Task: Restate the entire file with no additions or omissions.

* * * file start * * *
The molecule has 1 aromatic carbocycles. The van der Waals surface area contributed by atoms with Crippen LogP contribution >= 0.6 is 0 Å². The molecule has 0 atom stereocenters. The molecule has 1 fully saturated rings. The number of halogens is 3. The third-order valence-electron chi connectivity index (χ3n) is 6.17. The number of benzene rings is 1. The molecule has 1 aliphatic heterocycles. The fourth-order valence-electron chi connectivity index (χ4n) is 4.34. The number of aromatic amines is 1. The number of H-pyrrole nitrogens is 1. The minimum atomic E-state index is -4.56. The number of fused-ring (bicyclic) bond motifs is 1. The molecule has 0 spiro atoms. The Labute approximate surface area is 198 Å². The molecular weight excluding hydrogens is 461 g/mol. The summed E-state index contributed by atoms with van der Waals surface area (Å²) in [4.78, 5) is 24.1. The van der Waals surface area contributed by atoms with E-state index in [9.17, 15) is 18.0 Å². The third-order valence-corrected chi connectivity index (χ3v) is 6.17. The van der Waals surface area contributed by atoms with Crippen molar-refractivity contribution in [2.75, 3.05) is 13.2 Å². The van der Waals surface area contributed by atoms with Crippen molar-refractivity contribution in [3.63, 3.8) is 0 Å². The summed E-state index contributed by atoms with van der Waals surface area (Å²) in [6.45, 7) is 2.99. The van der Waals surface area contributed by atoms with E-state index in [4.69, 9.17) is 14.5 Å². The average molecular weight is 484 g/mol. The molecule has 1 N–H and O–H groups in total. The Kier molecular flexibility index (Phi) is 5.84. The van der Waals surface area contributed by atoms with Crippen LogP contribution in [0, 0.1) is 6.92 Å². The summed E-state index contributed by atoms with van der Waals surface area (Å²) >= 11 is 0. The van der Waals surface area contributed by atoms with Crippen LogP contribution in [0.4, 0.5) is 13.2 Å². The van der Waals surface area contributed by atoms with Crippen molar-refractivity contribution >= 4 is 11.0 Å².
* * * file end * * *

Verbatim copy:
The molecule has 1 aromatic carbocycles. The van der Waals surface area contributed by atoms with Crippen LogP contribution >= 0.6 is 0 Å². The molecule has 0 atom stereocenters. The molecule has 1 fully saturated rings. The number of halogens is 3. The third-order valence-electron chi connectivity index (χ3n) is 6.17. The number of benzene rings is 1. The molecule has 1 aliphatic heterocycles. The fourth-order valence-electron chi connectivity index (χ4n) is 4.34. The number of aromatic amines is 1. The number of H-pyrrole nitrogens is 1. The minimum atomic E-state index is -4.56. The number of fused-ring (bicyclic) bond motifs is 1. The molecule has 0 spiro atoms. The Labute approximate surface area is 198 Å². The molecular weight excluding hydrogens is 461 g/mol. The summed E-state index contributed by atoms with van der Waals surface area (Å²) in [4.78, 5) is 24.1. The van der Waals surface area contributed by atoms with E-state index in [9.17, 15) is 18.0 Å². The third-order valence-corrected chi connectivity index (χ3v) is 6.17. The van der Waals surface area contributed by atoms with Crippen molar-refractivity contribution in [2.75, 3.05) is 13.2 Å². The van der Waals surface area contributed by atoms with Crippen molar-refractivity contribution in [3.63, 3.8) is 0 Å². The summed E-state index contributed by atoms with van der Waals surface area (Å²) in [6.45, 7) is 2.99. The van der Waals surface area contributed by atoms with E-state index in [4.69, 9.17) is 14.5 Å². The average molecular weight is 484 g/mol. The molecule has 1 N–H and O–H groups in total. The Kier molecular flexibility index (Phi) is 5.84. The van der Waals surface area contributed by atoms with Crippen LogP contribution in [0, 0.1) is 6.92 Å². The summed E-state index contributed by atoms with van der Waals surface area (Å²) >= 11 is 0. The van der Waals surface area contributed by atoms with Crippen LogP contribution in [0.4, 0.5) is 13.2 Å². The van der Waals surface area contributed by atoms with Crippen molar-refractivity contribution >= 4 is 11.0 Å².